Increasing there seems to be a growing body of research literature based on the impact Twitter can have on disseminating research.

Rowlands et al (2011) early study showed that the use of social media (and Twitter in particular) was being used by researchers to identify research opportunities and promote their research. Darling et al (2013) looked in more detail at how Twitter can be used to generate ideas for a scientific publication, how it can influence the editing and writing up of the manuscript and then publicising of the article. It also looks at the pros and cons of this process.
Researchers have also argued that attending to alternative metrics, such as examining references to the scholarly literature in Tweets, can extend scholars’ impact beyond citations in peer-reviewed journals (Priem & Hemminger, 2010). For instance, some have found that the frequency of article mentions via Twitter appears to correlate with subsequent downloads and citations (Shuai, Pepe, & Bollen, 2012; Thelwall, Haustein, Larivière, & Sugimoto, 2013), although the correlation between Tweets and citations in all fields is unclear (Haustein, Peters, Sugimoto, Thelwall, & Larivière, 2013) and in some cases appears to be weakly associated (de Winter, 2014).

References

Rowlands, I., Nicholas, D., Russell, B., Canty, N., & Watkinson, A. (2011). Social media use in the research workflow. Learned Publishing, 24(3), 183–195.

Darling, E., Shiffman, D., Côté, I., & Drew, J. (2013). The role of Twitter in the life cycle of a scientific publication. Retrieved 4/4/17, from PeerJ Preprints: https://peerj.com/preprints/16/

Will need to add further reference when I have time…

Posted by & filed under mosomelt.

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Stuart Cook and I were asked to present as a keynote speaker for the 2019 SoTEL symposium in Auckland. Advertised as “trendsetters”, I ensured that I put on my best attire and Cookie and I decided to present on our recent dabble into Mobile Mixed Reality and immersive simulation. 

Now of interest, the word dabble has not been used willy-nilly here, dabble by definition relates to the immersion of (one’s hands or feet) partially in water with gentle movement. The idea, of course, is to have a sensation of subtle feeling and movement with the soft resistance as the hand brushes the water offering an enjoyable experience.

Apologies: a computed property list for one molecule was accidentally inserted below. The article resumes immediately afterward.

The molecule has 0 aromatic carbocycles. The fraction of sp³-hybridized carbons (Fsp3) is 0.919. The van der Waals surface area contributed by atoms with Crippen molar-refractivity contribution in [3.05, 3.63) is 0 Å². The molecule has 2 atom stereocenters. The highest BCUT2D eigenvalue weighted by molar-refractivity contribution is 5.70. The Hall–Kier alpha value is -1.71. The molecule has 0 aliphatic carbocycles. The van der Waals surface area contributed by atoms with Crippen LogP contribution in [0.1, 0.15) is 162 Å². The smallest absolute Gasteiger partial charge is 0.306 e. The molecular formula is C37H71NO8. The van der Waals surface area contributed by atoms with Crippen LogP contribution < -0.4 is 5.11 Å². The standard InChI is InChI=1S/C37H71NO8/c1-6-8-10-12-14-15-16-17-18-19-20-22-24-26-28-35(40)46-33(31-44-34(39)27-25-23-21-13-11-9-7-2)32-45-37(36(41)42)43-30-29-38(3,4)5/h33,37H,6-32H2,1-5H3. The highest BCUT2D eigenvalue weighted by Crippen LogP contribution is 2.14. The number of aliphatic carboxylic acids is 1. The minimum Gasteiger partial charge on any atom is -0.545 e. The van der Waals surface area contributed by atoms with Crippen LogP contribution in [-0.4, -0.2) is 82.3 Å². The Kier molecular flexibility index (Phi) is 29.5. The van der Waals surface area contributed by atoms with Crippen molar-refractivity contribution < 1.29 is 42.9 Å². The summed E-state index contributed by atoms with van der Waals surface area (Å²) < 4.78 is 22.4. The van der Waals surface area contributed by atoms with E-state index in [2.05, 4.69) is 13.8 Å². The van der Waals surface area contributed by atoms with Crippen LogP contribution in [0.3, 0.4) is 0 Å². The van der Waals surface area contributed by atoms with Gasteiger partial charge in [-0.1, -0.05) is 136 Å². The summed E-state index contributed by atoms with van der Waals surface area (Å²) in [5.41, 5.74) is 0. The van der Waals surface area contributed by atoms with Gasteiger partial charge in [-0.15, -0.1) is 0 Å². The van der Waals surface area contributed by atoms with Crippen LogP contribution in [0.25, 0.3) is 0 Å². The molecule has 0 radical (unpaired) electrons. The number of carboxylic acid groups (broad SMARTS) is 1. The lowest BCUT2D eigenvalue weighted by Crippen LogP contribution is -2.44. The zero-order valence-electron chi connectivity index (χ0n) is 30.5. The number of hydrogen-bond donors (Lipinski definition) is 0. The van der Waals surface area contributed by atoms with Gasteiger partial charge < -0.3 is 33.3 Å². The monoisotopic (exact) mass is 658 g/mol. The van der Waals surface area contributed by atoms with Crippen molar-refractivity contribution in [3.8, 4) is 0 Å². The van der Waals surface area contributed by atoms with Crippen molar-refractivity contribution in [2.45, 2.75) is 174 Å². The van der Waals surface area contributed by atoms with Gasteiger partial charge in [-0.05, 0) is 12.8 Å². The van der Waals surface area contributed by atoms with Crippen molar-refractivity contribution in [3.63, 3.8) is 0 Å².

So okay, I may have pushed the analogy a little with my play on dabble, but the reality here is that this project is all about immersion, feeling and movement. Within a design-based research methodology in relation to technology our use of virtual reality technology hopes to offer not only an enjoyment but an authentic learning experience.

Our presentation involved the authentic use of mobile devices and Virtual reality (VR) to enhance and develop Paramedic Immersive simulation.  We identified design principles that utilise a mash-up of mobile social media as a simple framework to design learner-generated authentic learning environments that stimulate student critical awareness of clinical practice risks via Mobile Mixed Reality (MMR). We went on to discuss how we hope to enhance clinical simulation by utilising MMR for a more authentic real-world clinical scenario. 

Cookie and I provided almost 100 self-assembly Google cardboard VR headsets for the audience, which I personally put together. This itself was a blessing as the assembly of these headsets was a nightmare!!  As an example, I provided each of our PhD lecturers with a flat-pack headset to assemble and with a wry smile I sat back and watched the frustration and annoyance as each of them tried for over half an hour to put these bad boys together.  So on the eve of the symposium and after five hours of putting the headsets together, and feeling slightly exhausted, I was able to get a good nights sleep prior to our presentation with little or no anxiety or stress.

 images.jpgThe symposium itself went well. We had some nice conversations and made some interesting contacts following our talk. From listening to others within the symposium it was nice to see that our design-based research approach is seen as an important method when developing research. For me, this validated our work to date and gave me confidence that we are working toward something that is not only important for our student learning but also an accepted approach to research. 

So, my first keynote talk was a positive experience and one that ordinarily I would be quite nervous about. So thank you Google cardboard for taking the stress out of the event and offering those that attended an interactive, immersive Dabble into pre-hospital simulation.